Understanding and Managing Human Behavior in Organizations
On August 29th I will back at Manhattan College teaching ‘Human Behavior in the Organization’.
The business world and the modern workplace are often rigged with surprises nobody told us about during our business courses in college and graduate school. Examples of this are everywhere, but here’s one of my favorite: in a typical workplace, many of the people in charge never actually took those courses in college and graduate school. This comes with a corollary: many of us find ourselves in charge of people and operations as a result of the serendipitous twists and turns of our careers, not because of the courses we took in school.
How does this happen? We don’t always know. But it does. At the beginning of our careers, we aren’t sent off with glossy brochures, clear road maps, and ironclad promises. And “working your way up” through the ranks of any career often means finding yourself in a leadership position with no formal training in psychology or human resource management.
As if this isn’t complex enough, picture yourself in an HR position in which you DO have years of formal training, but many of the managers who control the company don’t. Here you are, charged with everything that falls under your purview, including career development and workforce shaping for dozens or hundreds of people. But to hold the line between order and chaos, you have to coach and counsel leaders who have no leadership training of any kind. Who manages the managers?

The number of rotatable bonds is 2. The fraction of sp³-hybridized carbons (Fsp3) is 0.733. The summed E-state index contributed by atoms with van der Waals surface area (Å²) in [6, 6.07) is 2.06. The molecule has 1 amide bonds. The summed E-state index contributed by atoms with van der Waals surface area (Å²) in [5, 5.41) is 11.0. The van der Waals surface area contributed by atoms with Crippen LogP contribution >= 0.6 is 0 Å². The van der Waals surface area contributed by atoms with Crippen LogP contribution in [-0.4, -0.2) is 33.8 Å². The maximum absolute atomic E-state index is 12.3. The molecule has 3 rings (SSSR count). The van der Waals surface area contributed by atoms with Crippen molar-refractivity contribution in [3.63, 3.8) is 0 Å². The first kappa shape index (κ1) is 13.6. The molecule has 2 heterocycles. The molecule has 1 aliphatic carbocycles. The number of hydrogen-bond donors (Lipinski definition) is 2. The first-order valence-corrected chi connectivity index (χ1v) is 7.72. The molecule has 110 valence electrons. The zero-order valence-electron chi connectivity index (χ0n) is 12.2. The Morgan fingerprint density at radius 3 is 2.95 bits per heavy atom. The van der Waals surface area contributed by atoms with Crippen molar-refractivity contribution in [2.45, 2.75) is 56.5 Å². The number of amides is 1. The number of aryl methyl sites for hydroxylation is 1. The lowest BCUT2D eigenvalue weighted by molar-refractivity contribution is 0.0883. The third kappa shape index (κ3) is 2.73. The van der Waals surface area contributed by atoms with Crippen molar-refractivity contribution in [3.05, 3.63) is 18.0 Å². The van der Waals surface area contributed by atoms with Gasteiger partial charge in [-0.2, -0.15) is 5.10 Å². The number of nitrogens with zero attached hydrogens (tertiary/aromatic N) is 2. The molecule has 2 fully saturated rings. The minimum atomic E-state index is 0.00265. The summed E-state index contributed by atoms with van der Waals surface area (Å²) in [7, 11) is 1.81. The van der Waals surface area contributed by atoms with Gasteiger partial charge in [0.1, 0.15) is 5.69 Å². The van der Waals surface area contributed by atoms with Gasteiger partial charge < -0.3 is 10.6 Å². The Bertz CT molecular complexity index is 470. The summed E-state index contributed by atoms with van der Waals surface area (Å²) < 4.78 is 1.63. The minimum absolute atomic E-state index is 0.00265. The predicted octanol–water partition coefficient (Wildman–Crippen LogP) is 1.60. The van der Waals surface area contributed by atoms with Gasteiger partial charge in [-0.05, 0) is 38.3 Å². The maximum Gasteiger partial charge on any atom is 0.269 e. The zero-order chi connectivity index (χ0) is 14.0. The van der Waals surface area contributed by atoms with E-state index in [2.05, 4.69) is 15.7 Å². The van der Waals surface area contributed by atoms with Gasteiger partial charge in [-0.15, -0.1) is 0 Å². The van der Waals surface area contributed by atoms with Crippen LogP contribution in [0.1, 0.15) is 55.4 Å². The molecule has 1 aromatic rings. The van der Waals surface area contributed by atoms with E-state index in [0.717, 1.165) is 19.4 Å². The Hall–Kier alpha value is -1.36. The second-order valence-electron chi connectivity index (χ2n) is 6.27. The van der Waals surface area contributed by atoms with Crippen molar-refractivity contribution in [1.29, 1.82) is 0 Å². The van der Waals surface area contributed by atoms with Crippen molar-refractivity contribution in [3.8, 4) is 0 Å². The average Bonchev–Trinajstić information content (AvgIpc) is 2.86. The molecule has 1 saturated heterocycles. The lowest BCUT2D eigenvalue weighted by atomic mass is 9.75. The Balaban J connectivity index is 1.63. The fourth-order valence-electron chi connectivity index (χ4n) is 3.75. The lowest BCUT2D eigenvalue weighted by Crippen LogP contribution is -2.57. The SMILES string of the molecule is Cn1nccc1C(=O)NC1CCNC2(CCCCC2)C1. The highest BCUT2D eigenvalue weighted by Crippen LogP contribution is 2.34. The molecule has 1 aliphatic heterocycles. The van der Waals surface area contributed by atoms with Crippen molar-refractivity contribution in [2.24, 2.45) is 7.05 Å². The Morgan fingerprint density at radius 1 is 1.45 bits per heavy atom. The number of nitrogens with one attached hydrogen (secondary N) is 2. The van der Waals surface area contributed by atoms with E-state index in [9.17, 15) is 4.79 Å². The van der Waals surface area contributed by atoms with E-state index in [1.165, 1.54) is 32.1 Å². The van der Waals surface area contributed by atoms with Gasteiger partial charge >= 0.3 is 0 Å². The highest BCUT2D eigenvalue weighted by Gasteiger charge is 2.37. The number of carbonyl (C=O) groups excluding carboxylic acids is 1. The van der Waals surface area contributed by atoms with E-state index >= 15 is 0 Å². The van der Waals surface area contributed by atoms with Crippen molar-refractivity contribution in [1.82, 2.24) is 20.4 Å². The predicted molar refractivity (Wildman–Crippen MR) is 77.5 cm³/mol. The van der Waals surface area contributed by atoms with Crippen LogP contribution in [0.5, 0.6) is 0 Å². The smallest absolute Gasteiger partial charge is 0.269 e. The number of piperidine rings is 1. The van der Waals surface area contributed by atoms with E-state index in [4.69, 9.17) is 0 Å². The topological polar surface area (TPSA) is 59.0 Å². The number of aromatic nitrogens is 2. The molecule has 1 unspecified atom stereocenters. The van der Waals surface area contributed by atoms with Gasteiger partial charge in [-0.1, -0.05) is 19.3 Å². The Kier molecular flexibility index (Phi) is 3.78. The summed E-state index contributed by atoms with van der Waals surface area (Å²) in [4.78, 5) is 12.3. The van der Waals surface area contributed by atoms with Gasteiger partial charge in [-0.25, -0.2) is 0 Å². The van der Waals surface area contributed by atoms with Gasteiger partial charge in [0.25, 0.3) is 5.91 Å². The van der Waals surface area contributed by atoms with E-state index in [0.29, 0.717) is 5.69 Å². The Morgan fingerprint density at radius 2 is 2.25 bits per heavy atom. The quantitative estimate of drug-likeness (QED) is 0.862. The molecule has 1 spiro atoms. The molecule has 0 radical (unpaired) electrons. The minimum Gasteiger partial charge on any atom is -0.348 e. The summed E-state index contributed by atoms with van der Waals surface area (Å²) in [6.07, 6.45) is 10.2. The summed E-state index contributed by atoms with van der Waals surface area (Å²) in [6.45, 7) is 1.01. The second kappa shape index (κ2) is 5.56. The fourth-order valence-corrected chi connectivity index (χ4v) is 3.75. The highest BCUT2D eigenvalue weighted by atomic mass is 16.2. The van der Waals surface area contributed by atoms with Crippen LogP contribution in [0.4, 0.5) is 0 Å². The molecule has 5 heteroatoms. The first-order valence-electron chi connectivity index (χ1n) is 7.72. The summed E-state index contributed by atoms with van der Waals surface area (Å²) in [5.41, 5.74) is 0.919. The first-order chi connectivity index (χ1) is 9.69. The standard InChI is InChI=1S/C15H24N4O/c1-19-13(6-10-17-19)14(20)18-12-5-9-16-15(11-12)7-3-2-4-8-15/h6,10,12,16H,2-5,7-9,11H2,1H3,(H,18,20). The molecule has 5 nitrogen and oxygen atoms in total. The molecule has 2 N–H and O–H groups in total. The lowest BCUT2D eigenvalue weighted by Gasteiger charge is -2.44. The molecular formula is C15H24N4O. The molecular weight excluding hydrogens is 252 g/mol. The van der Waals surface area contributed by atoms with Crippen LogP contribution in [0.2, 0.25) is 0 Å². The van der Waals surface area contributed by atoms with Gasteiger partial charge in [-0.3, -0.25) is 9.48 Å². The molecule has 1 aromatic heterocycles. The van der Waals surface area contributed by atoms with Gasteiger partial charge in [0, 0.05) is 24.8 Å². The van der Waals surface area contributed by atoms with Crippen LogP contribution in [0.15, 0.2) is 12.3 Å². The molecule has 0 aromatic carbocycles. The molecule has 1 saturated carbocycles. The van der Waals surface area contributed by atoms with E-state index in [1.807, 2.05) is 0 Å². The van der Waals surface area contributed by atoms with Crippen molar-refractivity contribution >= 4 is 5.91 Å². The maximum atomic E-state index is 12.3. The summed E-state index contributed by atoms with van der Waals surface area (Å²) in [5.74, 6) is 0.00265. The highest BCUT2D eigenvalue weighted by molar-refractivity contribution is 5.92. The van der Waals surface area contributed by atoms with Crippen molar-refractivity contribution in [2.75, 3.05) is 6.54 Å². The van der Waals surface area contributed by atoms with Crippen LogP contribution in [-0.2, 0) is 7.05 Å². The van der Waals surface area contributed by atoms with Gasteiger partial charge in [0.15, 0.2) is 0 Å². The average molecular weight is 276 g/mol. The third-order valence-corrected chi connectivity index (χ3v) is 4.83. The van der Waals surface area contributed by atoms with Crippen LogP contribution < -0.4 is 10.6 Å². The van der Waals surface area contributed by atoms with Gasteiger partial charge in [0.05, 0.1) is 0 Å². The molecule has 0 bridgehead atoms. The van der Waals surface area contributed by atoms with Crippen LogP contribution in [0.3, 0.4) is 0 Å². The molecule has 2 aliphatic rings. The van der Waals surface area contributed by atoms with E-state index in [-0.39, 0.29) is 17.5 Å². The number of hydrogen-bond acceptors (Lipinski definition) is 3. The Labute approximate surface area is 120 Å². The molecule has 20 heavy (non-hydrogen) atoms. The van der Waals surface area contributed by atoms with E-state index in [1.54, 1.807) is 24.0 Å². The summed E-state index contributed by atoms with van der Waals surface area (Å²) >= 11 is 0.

Managing Human Behavior in a Large Organization: Considerations
If you find yourself in this position, keep a few considerations in mind. First, recognize when formal training programs are warranted and be ready to measure the value of a given program against its cost in expense and lost productivity. Some training sessions (EEO, basic safety, etc)are legal obligations, but others are provided at the discretion of the company and you may be in a position to choose an outside provider or conduct the session yourself. If you aren’t sure a specific training session will add value, do the necessary research and find the answers you need.
Second, remember that new policies don’t implement themselves. If your workplace could benefit from a widespread behavioral change, consider drafting a new workplace policy. But don’t take this step without an excellent reason and a clear plan. And have the resources to follow through. If every negative incident in your workplace is met with a new policy, and none of the new policies are enforced or maintained, both morale and respect for workplace rules may weaken.
Know how to exercise diplomacy, apply discretion, and recognize natural leadership where it exists. If some of your managers have more natural leadership skill than others, rely on the better leaders in a management pinch. Also, try to pair weaker leaders with stronger ones in a formal or informal mentoring capacity. When younger managers make mistakes, point them toward valuable role models as part of an overall plan of correction and guidance.
If in doubt, reach out for help. And of course, encourage your managers and your employees to do the same. Open communication and a culture that supports growth, change, and learning are valuable assets in any organization.